|Second Ward School|
Maplewood Avenue near Eighth Street
Daily Citizen supplement
August 10, 1929
The Second Ward School on the west side of Maplewood Avenue near the intersection with Eighth Street was the second Ambridge public school to be built. It was built in 1904, the year before Ambridge was incorporated, following the construction of the Economy Public School, which later was called Fourth Ward School. The two schools used the same building plans designed by architect Elsie Mercur Wagner*.
While the postcard below was postmarked in 1908, it looks as though perhaps the photo was taken before work on the school grounds was completed.
|Second Ward Public School|
postmarked January 1908
I think the next photo is amazing. The photo was taken on the 700 block of Maplewood Avenue looking north towards Eighth Street (then called Bryden Road) and shows three children crossing what appears to be a very muddy, rutted Maplewood Avenue towards Second Ward School. This photo was published as a "Looking Back" feature in the October 18, 1985, Beaver County Times, and the brief article with that photo mentions the "unfinished boardwalk" on the far right. No date was given for the photo, but I'm guessing it was soon after the school opened. The photographer isn't mentioned, only that the photo was submitted by William J. Bowan, an avid Ambridge history buff who died in 1992. If anyone can provide more information about the photo, please leave a comment.
|Children crossing Maplewood Avenue to Second Ward School|
William J. Bowan collection?
According to the Beaver County Times, November 23, 1972, no regular classes were held at the Second Ward School after 1938.**
I don't know for sure why the Second Ward School was closed as a public school in 1938 when its slightly older twin, Fourth Ward School, remained open until 1964. But 1938 was the year the new senior high annex to the junior high school on Duss Avenue was opened. That made the 1914 high school building*** at 740 Park Road, directly behind Second Ward, available for elementary students, so the Second Ward building may no longer have been needed.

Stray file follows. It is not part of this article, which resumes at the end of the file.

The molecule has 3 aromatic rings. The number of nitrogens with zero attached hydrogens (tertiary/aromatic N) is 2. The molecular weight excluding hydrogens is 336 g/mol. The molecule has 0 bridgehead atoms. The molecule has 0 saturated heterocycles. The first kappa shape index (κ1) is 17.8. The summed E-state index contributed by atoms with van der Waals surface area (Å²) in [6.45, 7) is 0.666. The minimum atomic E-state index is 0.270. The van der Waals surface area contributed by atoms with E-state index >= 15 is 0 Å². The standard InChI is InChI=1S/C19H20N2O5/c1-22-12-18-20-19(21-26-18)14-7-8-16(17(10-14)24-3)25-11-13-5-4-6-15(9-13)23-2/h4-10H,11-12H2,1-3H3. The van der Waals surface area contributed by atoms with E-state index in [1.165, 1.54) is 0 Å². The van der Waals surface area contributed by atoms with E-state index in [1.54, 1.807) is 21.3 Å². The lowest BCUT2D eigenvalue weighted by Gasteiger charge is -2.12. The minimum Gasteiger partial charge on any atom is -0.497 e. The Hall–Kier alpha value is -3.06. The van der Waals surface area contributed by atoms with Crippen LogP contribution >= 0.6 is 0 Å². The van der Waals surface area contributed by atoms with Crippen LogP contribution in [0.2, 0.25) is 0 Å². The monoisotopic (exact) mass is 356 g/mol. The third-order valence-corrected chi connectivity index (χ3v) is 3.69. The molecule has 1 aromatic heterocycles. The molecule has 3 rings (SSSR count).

The school housed a sub-office for the County War Housing Center in 1943. The center helped new war-workers moving into the area to find housing in the County.
In 1944, the American Red Cross set up an office there so people could send messages about refugee visas or "Palestine Certificates for stateless persons in enemy or enemy-occupied countries."
|The Ambridge Recreation Center,|
Maplewood Avenue near 8th Street,
photo courtesy of Betty Lazorisak, used with permission
Even when the building was being used as a rec center, it wasn't properly maintained and by 1967 the School Board was making plans to raze the building; however, another six years passed before the final decision to raze the building was made:
|Ambridge Recreation Center|
former Second Ward School
Beaver County Times
November 23, 1972
The photo's caption says:
SCHOOL COMING DOWN--The Second Ward School, constructed in 1904 on Maplewood Avenue at Eighth Street in Ambridge, is slated for demolition this month. Besides Ambridge Elementary school children, the building was at one time or another occupied by Ambridge Recreation, Community College of Beaver County practical nursing school, and Ambridge High School shop and industrial arts classes. The building was built at a cost of about $37,000 and was designed by Mrs. Elise Mercur Wagner, a turn of the century architect in the area. The building is expected to be completely razed by mid-December. No elementary school children have entered its doors for regular classroom sessions since 1938 according to a school district spokesman.The site of the Second Ward School is now a parking lot for The Center for Hope which occupies the former Ambridge High School/Park Road School building.
|The parking area that once was the site of Second Ward School,|
Maplewood Avenue near 8th Street,
March 22, 2014
*Elise Mercur Wagner also compiled the 1924 Economy Centennial Souvenir Program: Economy of Old and Ambridge of Today.
**However, Divine Redeemer School students went to the Second Ward School building for the 1959-60 school year when their parochial school in the former Davis Hotel was condemned, but that was after the building had been converted to the Ambridge Recreation Center.
***The first high school was later renamed Park Road School.